The Supreme Court on Monday described the Morbi bridge collapse which killed 141 people, including 47 children, as an “enormous tragedy”.
A Bench led by Chief Justice of India D.Y. Chandrachud asked the Gujarat High Court, which has taken suo motu cognisance of the incident, to “bear its time and attention” on ensuring an independent investigation into the role and responsibilities of Nagar Palika (municipality) officials and the agency which was in charge of maintenance and management of the 143-year-old hanging bridge.
The petitioner, Chavada Dilipbhai, who lost both his brother and sister-in-law leaving behind their nine-year-old orphaned, pointed out that the civic body officials and top management of the agency remain scot-free with the State Police hardly moving a muscle, considering the “looming shadow” of the Assembly elections due on December 1 in the State.
Senior advocate Gopal Sankaranarayanan, for Mr. Dilipbhai, highlighted the need for an independent investigation; fix the responsibility on the Nagar Palika officials; ensure that the agency entrusted with the maintenance and management were held accountable, including and not confined to making arrests during the probe; and the award of reasonable compensation to families who lost their loved ones.
Noting that the case presents “glaring facts”, the Bench said the circumstances preceding the incident and the subsequent developments virtually require weekly monitoring by the High Court.
“Weekly monitoring is needed for what steps have been taken, including for investigation, award of renovation and maintenance contract, credentials of the party to whom it was awarded, the actual work of the maintenance done, attribution of responsibility for those guilty of lapses, award of compensation and the need for an independent investigation,” Chief Justice Chandrachud observed orally.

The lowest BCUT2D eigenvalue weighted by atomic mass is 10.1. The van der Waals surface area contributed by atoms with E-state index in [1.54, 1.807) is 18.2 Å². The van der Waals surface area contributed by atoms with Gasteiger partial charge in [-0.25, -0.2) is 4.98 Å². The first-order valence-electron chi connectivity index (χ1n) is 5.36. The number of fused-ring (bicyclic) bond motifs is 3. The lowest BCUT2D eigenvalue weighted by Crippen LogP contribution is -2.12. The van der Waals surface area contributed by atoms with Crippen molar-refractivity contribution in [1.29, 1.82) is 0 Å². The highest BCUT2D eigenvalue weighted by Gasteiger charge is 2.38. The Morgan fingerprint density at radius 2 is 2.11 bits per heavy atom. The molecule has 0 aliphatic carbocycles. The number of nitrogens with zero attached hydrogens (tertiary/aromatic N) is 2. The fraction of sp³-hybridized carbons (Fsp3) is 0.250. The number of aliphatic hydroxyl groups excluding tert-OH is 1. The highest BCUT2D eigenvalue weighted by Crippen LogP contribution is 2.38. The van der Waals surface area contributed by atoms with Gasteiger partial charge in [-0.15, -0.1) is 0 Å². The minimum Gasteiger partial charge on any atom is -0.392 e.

The Supreme Court prima facie agreed with Mr. Sankaranarayanan’s plea for the setting up of a regulatory mechanism to prevent such tragedies.
However, the Bench did not admit the case, saying the High Court had taken suo motu cognisance with “alacrity” and was already seized of the issue. Chief Justice Chandrachud said the High Court had also passed successive orders in the case. The Bench asked the petitioners to raise their issues before the High Court.
“We would have taken this case up but for the fact that the High Court has already taken charge of it and passed orders… Otherwise, we would have issued notice in this case and taken it over ourselves,” the CJI said.
During the hearing, the Bench said the High Court, under its suo motu jurisdiction, was free to “look into everything” and even order a CBI probe.
“The High Court is examining everything comprehensively… Why should we distrust the High Court?” Chief Justice Chandrachud asked the petitioners.
The Supreme Court nevertheless kept it open for the petitioners to later approach it for any relief.